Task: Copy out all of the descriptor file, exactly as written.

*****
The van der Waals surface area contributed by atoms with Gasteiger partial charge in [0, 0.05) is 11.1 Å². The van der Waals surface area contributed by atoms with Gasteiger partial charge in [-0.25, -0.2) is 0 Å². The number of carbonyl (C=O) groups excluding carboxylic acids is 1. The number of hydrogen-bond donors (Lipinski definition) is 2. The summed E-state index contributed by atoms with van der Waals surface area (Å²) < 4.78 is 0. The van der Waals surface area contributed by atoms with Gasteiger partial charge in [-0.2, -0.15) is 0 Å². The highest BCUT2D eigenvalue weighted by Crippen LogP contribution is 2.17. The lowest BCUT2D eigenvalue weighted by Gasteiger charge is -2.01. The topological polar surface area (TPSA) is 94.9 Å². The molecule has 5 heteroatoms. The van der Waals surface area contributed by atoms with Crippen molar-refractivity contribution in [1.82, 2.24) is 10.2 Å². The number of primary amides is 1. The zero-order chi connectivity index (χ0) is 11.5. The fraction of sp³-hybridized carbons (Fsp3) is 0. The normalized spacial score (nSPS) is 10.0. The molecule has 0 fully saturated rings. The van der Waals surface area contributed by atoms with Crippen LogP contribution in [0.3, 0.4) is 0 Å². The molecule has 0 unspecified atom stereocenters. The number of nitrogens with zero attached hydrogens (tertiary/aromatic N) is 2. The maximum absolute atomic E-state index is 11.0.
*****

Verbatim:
The van der Waals surface area contributed by atoms with Gasteiger partial charge in [0, 0.05) is 11.1 Å². The van der Waals surface area contributed by atoms with Gasteiger partial charge in [-0.25, -0.2) is 0 Å². The number of carbonyl (C=O) groups excluding carboxylic acids is 1. The number of hydrogen-bond donors (Lipinski definition) is 2. The summed E-state index contributed by atoms with van der Waals surface area (Å²) < 4.78 is 0. The van der Waals surface area contributed by atoms with Gasteiger partial charge in [-0.2, -0.15) is 0 Å². The highest BCUT2D eigenvalue weighted by Crippen LogP contribution is 2.17. The lowest BCUT2D eigenvalue weighted by Gasteiger charge is -2.01. The topological polar surface area (TPSA) is 94.9 Å². The molecule has 5 heteroatoms. The van der Waals surface area contributed by atoms with Crippen molar-refractivity contribution in [1.82, 2.24) is 10.2 Å². The number of primary amides is 1. The zero-order chi connectivity index (χ0) is 11.5. The fraction of sp³-hybridized carbons (Fsp3) is 0. The normalized spacial score (nSPS) is 10.0. The molecule has 0 fully saturated rings. The van der Waals surface area contributed by atoms with Crippen LogP contribution in [0.3, 0.4) is 0 Å². The molecule has 0 unspecified atom stereocenters. The number of nitrogens with zero attached hydrogens (tertiary/aromatic N) is 2. The maximum absolute atomic E-state index is 11.0.